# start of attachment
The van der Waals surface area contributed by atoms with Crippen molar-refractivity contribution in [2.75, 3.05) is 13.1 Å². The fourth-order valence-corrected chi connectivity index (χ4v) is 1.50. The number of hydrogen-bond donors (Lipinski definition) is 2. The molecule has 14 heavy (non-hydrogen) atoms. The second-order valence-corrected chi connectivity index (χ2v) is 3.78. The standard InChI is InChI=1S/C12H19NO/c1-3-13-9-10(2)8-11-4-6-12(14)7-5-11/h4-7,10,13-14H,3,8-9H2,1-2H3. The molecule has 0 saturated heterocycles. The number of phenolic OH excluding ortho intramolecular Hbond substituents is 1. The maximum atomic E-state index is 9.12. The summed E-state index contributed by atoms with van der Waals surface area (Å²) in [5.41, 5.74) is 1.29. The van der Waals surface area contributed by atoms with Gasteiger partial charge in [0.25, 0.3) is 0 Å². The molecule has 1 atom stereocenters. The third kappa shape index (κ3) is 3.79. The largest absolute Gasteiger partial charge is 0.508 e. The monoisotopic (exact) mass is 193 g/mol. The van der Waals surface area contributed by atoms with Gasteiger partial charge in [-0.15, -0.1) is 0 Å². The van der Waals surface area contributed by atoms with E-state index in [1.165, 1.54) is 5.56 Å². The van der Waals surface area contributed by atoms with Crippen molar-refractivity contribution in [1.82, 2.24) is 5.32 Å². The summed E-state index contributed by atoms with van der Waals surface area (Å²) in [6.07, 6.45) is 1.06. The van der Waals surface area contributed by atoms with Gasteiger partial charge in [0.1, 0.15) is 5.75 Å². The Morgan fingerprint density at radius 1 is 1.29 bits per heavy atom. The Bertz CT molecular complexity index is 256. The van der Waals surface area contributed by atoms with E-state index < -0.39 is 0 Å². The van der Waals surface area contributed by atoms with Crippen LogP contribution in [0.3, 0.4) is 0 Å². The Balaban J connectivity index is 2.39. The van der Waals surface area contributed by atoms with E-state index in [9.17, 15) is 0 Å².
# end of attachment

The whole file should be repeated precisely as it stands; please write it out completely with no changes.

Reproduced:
The van der Waals surface area contributed by atoms with Crippen molar-refractivity contribution in [2.75, 3.05) is 13.1 Å². The fourth-order valence-corrected chi connectivity index (χ4v) is 1.50. The number of hydrogen-bond donors (Lipinski definition) is 2. The molecule has 14 heavy (non-hydrogen) atoms. The second-order valence-corrected chi connectivity index (χ2v) is 3.78. The standard InChI is InChI=1S/C12H19NO/c1-3-13-9-10(2)8-11-4-6-12(14)7-5-11/h4-7,10,13-14H,3,8-9H2,1-2H3. The molecule has 0 saturated heterocycles. The number of phenolic OH excluding ortho intramolecular Hbond substituents is 1. The maximum atomic E-state index is 9.12. The summed E-state index contributed by atoms with van der Waals surface area (Å²) in [5.41, 5.74) is 1.29. The van der Waals surface area contributed by atoms with Gasteiger partial charge in [0.25, 0.3) is 0 Å². The molecule has 1 atom stereocenters. The third kappa shape index (κ3) is 3.79. The largest absolute Gasteiger partial charge is 0.508 e. The monoisotopic (exact) mass is 193 g/mol. The van der Waals surface area contributed by atoms with Gasteiger partial charge in [-0.15, -0.1) is 0 Å². The van der Waals surface area contributed by atoms with E-state index in [1.165, 1.54) is 5.56 Å². The van der Waals surface area contributed by atoms with Crippen molar-refractivity contribution in [1.82, 2.24) is 5.32 Å². The summed E-state index contributed by atoms with van der Waals surface area (Å²) in [6.07, 6.45) is 1.06. The van der Waals surface area contributed by atoms with Gasteiger partial charge in [0.1, 0.15) is 5.75 Å². The Morgan fingerprint density at radius 1 is 1.29 bits per heavy atom. The Bertz CT molecular complexity index is 256. The van der Waals surface area contributed by atoms with E-state index < -0.39 is 0 Å². The van der Waals surface area contributed by atoms with Crippen LogP contribution in [0.3, 0.4) is 0 Å². The Balaban J connectivity index is 2.39. The van der Waals surface area contributed by atoms with E-state index in [9.17, 15) is 0 Å².